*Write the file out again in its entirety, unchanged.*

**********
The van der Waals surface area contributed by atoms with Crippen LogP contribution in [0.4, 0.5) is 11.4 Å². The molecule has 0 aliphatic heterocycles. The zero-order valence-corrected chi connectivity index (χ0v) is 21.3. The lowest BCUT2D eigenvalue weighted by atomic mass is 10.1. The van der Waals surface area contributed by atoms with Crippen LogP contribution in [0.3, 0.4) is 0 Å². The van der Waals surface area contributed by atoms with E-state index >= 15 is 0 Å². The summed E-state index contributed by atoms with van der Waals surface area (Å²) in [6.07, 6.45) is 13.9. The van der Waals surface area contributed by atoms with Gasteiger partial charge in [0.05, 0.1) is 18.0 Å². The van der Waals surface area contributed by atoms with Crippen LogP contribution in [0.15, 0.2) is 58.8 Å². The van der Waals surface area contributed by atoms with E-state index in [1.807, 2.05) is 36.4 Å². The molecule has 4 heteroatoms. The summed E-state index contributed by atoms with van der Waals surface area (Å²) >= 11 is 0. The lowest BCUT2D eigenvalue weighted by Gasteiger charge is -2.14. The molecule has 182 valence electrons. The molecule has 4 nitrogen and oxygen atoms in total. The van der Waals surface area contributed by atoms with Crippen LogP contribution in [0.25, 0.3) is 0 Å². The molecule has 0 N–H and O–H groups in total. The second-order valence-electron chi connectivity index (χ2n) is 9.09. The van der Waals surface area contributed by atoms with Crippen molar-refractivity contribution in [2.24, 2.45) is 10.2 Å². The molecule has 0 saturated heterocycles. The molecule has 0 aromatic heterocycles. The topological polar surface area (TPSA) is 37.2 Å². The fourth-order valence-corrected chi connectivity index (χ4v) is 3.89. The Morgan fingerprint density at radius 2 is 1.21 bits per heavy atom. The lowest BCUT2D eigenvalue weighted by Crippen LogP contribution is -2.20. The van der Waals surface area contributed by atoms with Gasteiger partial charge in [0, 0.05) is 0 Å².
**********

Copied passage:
The van der Waals surface area contributed by atoms with Crippen LogP contribution in [0.4, 0.5) is 11.4 Å². The molecule has 0 aliphatic heterocycles. The zero-order valence-corrected chi connectivity index (χ0v) is 21.3. The lowest BCUT2D eigenvalue weighted by atomic mass is 10.1. The van der Waals surface area contributed by atoms with Crippen LogP contribution in [0.3, 0.4) is 0 Å². The van der Waals surface area contributed by atoms with E-state index >= 15 is 0 Å². The summed E-state index contributed by atoms with van der Waals surface area (Å²) in [6.07, 6.45) is 13.9. The van der Waals surface area contributed by atoms with Gasteiger partial charge in [0.05, 0.1) is 18.0 Å². The van der Waals surface area contributed by atoms with Crippen LogP contribution in [0.15, 0.2) is 58.8 Å². The van der Waals surface area contributed by atoms with E-state index in [1.807, 2.05) is 36.4 Å². The molecule has 4 heteroatoms. The summed E-state index contributed by atoms with van der Waals surface area (Å²) >= 11 is 0. The lowest BCUT2D eigenvalue weighted by Gasteiger charge is -2.14. The molecule has 182 valence electrons. The molecule has 4 nitrogen and oxygen atoms in total. The van der Waals surface area contributed by atoms with Crippen LogP contribution in [0.25, 0.3) is 0 Å². The molecule has 0 N–H and O–H groups in total. The second-order valence-electron chi connectivity index (χ2n) is 9.09. The van der Waals surface area contributed by atoms with Crippen molar-refractivity contribution in [2.24, 2.45) is 10.2 Å². The molecule has 0 saturated heterocycles. The molecule has 0 aromatic heterocycles. The topological polar surface area (TPSA) is 37.2 Å². The fourth-order valence-corrected chi connectivity index (χ4v) is 3.89. The Morgan fingerprint density at radius 2 is 1.21 bits per heavy atom. The lowest BCUT2D eigenvalue weighted by Crippen LogP contribution is -2.20. The van der Waals surface area contributed by atoms with Gasteiger partial charge in [0, 0.05) is 0 Å².